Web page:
We introduce a simple cross-correlation metric to determine the optimal offset estimate. LaDiCaoz iterates over the aforementioned channel morphology and position parameters (Fig. 12B, middle) and determines the summed absolute elevation difference Σ[Δ(elevation)] between both profiles—exemplified by gray area in Figures 11A–11C—for each parameter combination. We further define a goodness of fit parameter (GoF) that equals the inverse of the summed absolute elevation difference 1/Σ[Δ(elevation)] (Figs. 11 and 12B, bottom). The optimal horizontal offset is defined by the parameter combination that results in the least mismatch between both profiles, in other words the parameter combination for which the summed elevation difference between the profiles (area between profiles) has its minimum (Fig. 11), and GoF has its maximum. The blue profile (Fig. 12B, middle) is then horizontally back slipped by the optimal offset amount (also applying the corresponding vertical shift and stretch to the blue profile) and overlain with the red profile to visually assess the cross-sectional quality of the correlation (Figs. 11C and 12B, top).
Back Slip of Hillshade and Contour Plots
We then back slipped contour plots and hillshade plots of the topography by the optimal horizontal slip estimate to visually assess the quality of the slip reconstruction—closely inspecting the reconstructed channel trace (its thalweg and both riser edges) for potential bends (Figs. 12C–12F).Their existence in the back-slipped topography indicates that an either too high or too low offset amount was used for reconstruction, while the real offset (back slip) amount should have removed those bends. We generally used contour plots for this offset quality assessment because the potentially existing bends in thalweg and riser edges are easier to identify here. Also very good are slope-shade plots with a contour-plot overlay. Figures 12D and 12F, respectively, present examples for marginally too low and too high back-slip values. In both examples only one of the riser edges is aligned across the fault zone, while the other one is not. A common cause for mismatches in the back-slipped topography—while the cross-sectional profiles show a very good match—is an incorrect representation of fault and/or channel segment trend and/or position and therefore an incorrect channel profile projection into the fault plane (Fig. 10). In such a scenario, we reexamined actual and mapped fault location and trend as well as actual and mapped channel trend and adjusted the respective values parameters accordingly.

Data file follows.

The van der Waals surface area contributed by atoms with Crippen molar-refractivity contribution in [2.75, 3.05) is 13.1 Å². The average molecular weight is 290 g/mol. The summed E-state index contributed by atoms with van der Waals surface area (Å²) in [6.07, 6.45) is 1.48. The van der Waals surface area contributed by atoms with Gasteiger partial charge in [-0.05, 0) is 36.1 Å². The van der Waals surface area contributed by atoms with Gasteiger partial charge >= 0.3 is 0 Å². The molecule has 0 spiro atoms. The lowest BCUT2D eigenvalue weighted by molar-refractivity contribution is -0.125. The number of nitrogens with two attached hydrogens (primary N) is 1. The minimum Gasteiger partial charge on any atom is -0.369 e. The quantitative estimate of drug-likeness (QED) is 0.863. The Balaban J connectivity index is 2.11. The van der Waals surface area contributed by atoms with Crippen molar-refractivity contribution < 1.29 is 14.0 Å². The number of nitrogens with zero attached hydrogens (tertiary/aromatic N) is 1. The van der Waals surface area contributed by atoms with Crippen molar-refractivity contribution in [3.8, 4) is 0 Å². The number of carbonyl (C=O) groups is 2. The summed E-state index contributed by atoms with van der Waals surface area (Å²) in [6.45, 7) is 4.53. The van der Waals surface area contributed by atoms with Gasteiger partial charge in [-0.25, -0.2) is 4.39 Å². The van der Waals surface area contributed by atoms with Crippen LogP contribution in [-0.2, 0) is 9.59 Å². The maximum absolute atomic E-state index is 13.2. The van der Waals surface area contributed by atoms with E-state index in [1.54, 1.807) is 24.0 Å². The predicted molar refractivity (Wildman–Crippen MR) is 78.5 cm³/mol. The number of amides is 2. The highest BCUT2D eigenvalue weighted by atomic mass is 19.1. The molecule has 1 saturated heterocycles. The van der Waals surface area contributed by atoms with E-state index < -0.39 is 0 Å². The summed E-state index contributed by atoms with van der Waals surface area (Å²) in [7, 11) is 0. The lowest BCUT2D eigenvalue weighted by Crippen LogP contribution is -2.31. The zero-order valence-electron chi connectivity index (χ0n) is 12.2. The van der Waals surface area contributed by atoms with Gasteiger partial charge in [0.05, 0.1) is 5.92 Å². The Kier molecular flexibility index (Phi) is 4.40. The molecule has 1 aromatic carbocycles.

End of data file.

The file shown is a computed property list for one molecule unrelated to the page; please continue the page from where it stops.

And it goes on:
It is therefore of crucial importance to have a good understanding of the fault trace location and the channel morphology prior to the earthquake(s) so that appropriate channels sections are matched. Topographic back slipping presents an important quality control to test whether the automatically determined offset amount is actually comparable to the real offset that has occurred along the fault. Back slipping is thus a key feature of LaDiCaoz.
Aside from defining the optimal offset estimate, we also determine minimum and maximum offset value, capable of reasonably well reconstructing the pre-earthquake topography. This is done by trial and error. We back slipped the topography by values bracketing the optimal slip amount and closely inspected how well these offset values reconstructed the initial topography (Figs. 12C–12F).
REPEATABILTIY OF MEASUREMENTS
While measuring offsets of laterally displaced channels is methodologically simple, difficulties in estimating the exact fault zone position and orientation as well as estimating the pre-earthquake channel morphology may severely complicate this procedure. These difficulties are enhanced when the displaced channels exhibit high-frequency sinuosity, have only short sublinear channel segments, experience distinct differences in geomorphic evolution of upstream and downstream segment, cross the fault zone at a low angle, or have severe post-earthquake geomorphic overprinting.